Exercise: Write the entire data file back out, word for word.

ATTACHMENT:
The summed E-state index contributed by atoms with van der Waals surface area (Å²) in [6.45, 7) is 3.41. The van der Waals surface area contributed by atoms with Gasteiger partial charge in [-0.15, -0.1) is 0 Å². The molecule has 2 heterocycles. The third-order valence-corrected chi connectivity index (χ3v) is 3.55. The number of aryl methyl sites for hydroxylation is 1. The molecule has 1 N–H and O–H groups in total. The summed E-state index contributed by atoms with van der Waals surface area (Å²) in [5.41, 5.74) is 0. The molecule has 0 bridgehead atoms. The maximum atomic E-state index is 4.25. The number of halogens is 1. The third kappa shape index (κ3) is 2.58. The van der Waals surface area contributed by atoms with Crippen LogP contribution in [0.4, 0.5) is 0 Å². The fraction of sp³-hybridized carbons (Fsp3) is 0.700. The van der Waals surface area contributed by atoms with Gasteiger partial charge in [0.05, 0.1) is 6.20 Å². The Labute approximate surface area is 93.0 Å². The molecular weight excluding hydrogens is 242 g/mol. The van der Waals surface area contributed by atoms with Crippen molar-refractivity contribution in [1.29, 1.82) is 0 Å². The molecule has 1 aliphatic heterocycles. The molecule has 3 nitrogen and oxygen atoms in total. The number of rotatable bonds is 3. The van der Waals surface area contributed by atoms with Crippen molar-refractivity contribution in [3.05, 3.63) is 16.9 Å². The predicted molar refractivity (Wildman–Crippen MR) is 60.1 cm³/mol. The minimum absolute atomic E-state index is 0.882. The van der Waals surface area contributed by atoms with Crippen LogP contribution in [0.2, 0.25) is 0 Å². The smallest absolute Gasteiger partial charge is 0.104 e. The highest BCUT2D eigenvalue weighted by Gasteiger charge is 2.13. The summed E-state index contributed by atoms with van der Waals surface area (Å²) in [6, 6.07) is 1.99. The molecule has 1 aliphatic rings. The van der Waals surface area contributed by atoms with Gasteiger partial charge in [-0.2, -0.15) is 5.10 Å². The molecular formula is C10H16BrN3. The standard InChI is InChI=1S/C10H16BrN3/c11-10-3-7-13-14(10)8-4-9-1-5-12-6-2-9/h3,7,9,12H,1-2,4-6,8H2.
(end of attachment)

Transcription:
The summed E-state index contributed by atoms with van der Waals surface area (Å²) in [6.45, 7) is 3.41. The van der Waals surface area contributed by atoms with Gasteiger partial charge in [-0.15, -0.1) is 0 Å². The molecule has 2 heterocycles. The third-order valence-corrected chi connectivity index (χ3v) is 3.55. The number of aryl methyl sites for hydroxylation is 1. The molecule has 1 N–H and O–H groups in total. The summed E-state index contributed by atoms with van der Waals surface area (Å²) in [5.41, 5.74) is 0. The molecule has 0 bridgehead atoms. The maximum atomic E-state index is 4.25. The number of halogens is 1. The third kappa shape index (κ3) is 2.58. The van der Waals surface area contributed by atoms with Crippen LogP contribution in [0.4, 0.5) is 0 Å². The fraction of sp³-hybridized carbons (Fsp3) is 0.700. The van der Waals surface area contributed by atoms with Gasteiger partial charge in [0.05, 0.1) is 6.20 Å². The Labute approximate surface area is 93.0 Å². The molecular weight excluding hydrogens is 242 g/mol. The van der Waals surface area contributed by atoms with Crippen molar-refractivity contribution in [1.29, 1.82) is 0 Å². The molecule has 1 aliphatic heterocycles. The molecule has 3 nitrogen and oxygen atoms in total. The number of rotatable bonds is 3. The van der Waals surface area contributed by atoms with Crippen molar-refractivity contribution in [3.05, 3.63) is 16.9 Å². The predicted molar refractivity (Wildman–Crippen MR) is 60.1 cm³/mol. The minimum absolute atomic E-state index is 0.882. The van der Waals surface area contributed by atoms with Crippen LogP contribution in [0.2, 0.25) is 0 Å². The smallest absolute Gasteiger partial charge is 0.104 e. The highest BCUT2D eigenvalue weighted by Gasteiger charge is 2.13. The summed E-state index contributed by atoms with van der Waals surface area (Å²) in [6, 6.07) is 1.99. The molecule has 1 aliphatic rings. The van der Waals surface area contributed by atoms with Gasteiger partial charge in [-0.2, -0.15) is 5.10 Å². The molecular formula is C10H16BrN3. The standard InChI is InChI=1S/C10H16BrN3/c11-10-3-7-13-14(10)8-4-9-1-5-12-6-2-9/h3,7,9,12H,1-2,4-6,8H2.